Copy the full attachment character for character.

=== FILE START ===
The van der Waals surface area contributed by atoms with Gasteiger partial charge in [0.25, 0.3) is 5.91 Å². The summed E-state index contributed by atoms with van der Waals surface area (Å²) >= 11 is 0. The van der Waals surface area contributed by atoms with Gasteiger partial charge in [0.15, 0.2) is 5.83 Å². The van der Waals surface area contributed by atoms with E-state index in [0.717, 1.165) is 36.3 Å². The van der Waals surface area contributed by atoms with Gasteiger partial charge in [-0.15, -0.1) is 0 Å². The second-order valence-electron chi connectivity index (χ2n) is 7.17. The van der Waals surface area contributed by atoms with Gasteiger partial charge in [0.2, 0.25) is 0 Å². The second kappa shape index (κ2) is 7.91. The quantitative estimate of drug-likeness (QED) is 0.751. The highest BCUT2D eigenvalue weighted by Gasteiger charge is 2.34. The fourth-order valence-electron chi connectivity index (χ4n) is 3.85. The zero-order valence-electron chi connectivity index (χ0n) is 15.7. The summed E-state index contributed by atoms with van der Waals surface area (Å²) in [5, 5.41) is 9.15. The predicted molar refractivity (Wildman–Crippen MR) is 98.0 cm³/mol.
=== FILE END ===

The van der Waals surface area contributed by atoms with Gasteiger partial charge in [0.25, 0.3) is 5.91 Å². The summed E-state index contributed by atoms with van der Waals surface area (Å²) >= 11 is 0. The van der Waals surface area contributed by atoms with Gasteiger partial charge in [0.15, 0.2) is 5.83 Å². The van der Waals surface area contributed by atoms with E-state index in [0.717, 1.165) is 36.3 Å². The van der Waals surface area contributed by atoms with Gasteiger partial charge in [-0.15, -0.1) is 0 Å². The second-order valence-electron chi connectivity index (χ2n) is 7.17. The van der Waals surface area contributed by atoms with Gasteiger partial charge in [0.2, 0.25) is 0 Å². The second kappa shape index (κ2) is 7.91. The quantitative estimate of drug-likeness (QED) is 0.751. The highest BCUT2D eigenvalue weighted by Gasteiger charge is 2.34. The fourth-order valence-electron chi connectivity index (χ4n) is 3.85. The zero-order valence-electron chi connectivity index (χ0n) is 15.7. The summed E-state index contributed by atoms with van der Waals surface area (Å²) in [5, 5.41) is 9.15. The predicted molar refractivity (Wildman–Crippen MR) is 98.0 cm³/mol.